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Daniel Pearl's Murder: Pakistan's Apex Court Adjourns Hearing Against Acquittals Of 4 Al-Qaeda Terrorists

Pakistan's Supreme Court on Tuesday adjourned for two weeks the appeals hearing against the acquittal of British-born al-Qaeda leader Ahmed Omar Saeed Sheikh and his three aides in the abduction and murder of US journalist Daniel Pearl in 2002.

Daniel Pearl

Pakistan's Supreme Court on Tuesday adjourned for two weeks the appeals hearing against the acquittal of British-born al-Qaeda leader Ahmed Omar Saeed Sheikh and his three aides in the abduction and murder of US journalist Daniel Pearl in 2002.

Faisal Saddiqi, a lawyer for the Pearl family, told the media that the top court postponed the hearing because the chief prosecutor failed to show up following a death in the family.

The court fixed the next hearing on September 29.

Pearl, the 38-year-old South Asia bureau chief for The Wall Street Journal, was abducted and beheaded while he was in Pakistan investigating a story in 2002 on the alleged links between the country's powerful spy agency ISI and al-Qaeda.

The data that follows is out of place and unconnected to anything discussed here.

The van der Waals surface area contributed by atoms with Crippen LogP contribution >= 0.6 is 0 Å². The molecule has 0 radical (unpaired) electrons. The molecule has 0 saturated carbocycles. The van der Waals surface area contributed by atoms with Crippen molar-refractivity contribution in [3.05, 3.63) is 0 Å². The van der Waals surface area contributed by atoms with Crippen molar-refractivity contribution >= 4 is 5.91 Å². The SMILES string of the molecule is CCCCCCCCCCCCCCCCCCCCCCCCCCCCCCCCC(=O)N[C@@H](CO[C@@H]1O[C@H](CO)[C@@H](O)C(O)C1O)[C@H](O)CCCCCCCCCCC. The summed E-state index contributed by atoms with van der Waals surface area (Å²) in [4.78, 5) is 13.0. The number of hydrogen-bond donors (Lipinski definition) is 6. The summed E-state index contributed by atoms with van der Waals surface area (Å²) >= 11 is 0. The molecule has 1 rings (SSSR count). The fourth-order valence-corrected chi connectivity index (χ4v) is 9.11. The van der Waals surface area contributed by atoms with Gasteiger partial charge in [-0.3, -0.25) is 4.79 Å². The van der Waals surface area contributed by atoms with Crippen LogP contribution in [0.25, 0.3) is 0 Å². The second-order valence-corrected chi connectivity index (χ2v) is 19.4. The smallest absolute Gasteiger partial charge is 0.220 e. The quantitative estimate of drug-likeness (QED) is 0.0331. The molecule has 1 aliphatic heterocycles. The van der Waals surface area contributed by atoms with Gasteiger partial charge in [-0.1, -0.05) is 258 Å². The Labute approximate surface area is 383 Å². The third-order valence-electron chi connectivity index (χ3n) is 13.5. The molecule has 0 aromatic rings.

On April 2, a two-judge Sindh High Court bench overturned the death sentence of 46-year-old al-Qaeda leader, who was convicted in the abduction and murder of Pearl in 2002. He has been in jail for the past 18 years.

The court also acquitted his three aides - Fahad Naseem, Salman Saqib and Sheikh Adil- serving life sentences in the case.

Two days after the Sindh High Court overturned Sheikh's conviction, the Sindh government invoked the Maintenance of Public Order to keep the four convicts in jail.

The province filed an appeal in the Supreme Court against their acquittal. Pearl's parents also filed an appeal to the Supreme Court against the judgment of the high court to release the accused.

Unless the apex court overturned the high court judgment, Sheikh would walk free as he already served 18 years behind the bars which is more than life time imprisonment in Pakistan which runs for 14 years. 

Image credit: AP

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